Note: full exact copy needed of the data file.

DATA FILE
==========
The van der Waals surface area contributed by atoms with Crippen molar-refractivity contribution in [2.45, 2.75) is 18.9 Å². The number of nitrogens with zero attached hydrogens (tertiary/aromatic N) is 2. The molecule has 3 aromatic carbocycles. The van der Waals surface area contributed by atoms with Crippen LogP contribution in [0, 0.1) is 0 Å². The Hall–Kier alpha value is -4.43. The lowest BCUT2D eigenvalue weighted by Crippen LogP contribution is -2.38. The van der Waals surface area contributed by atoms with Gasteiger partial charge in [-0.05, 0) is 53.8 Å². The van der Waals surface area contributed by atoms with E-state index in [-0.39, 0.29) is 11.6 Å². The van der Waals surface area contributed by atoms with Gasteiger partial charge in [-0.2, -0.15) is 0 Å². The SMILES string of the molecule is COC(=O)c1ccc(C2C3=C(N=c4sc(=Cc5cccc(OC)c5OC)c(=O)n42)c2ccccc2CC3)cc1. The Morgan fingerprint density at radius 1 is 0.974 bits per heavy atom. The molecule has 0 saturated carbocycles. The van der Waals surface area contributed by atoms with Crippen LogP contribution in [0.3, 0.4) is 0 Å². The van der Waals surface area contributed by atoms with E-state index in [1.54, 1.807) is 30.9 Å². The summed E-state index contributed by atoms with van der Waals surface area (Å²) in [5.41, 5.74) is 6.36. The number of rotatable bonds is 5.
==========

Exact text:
The van der Waals surface area contributed by atoms with Crippen molar-refractivity contribution in [2.45, 2.75) is 18.9 Å². The number of nitrogens with zero attached hydrogens (tertiary/aromatic N) is 2. The molecule has 3 aromatic carbocycles. The van der Waals surface area contributed by atoms with Crippen LogP contribution in [0, 0.1) is 0 Å². The Hall–Kier alpha value is -4.43. The lowest BCUT2D eigenvalue weighted by Crippen LogP contribution is -2.38. The van der Waals surface area contributed by atoms with Gasteiger partial charge in [-0.05, 0) is 53.8 Å². The van der Waals surface area contributed by atoms with E-state index in [-0.39, 0.29) is 11.6 Å². The van der Waals surface area contributed by atoms with Gasteiger partial charge in [-0.2, -0.15) is 0 Å². The SMILES string of the molecule is COC(=O)c1ccc(C2C3=C(N=c4sc(=Cc5cccc(OC)c5OC)c(=O)n42)c2ccccc2CC3)cc1. The Morgan fingerprint density at radius 1 is 0.974 bits per heavy atom. The molecule has 0 saturated carbocycles. The van der Waals surface area contributed by atoms with Crippen LogP contribution in [0.3, 0.4) is 0 Å². The van der Waals surface area contributed by atoms with E-state index in [1.54, 1.807) is 30.9 Å². The summed E-state index contributed by atoms with van der Waals surface area (Å²) in [5.41, 5.74) is 6.36. The number of rotatable bonds is 5.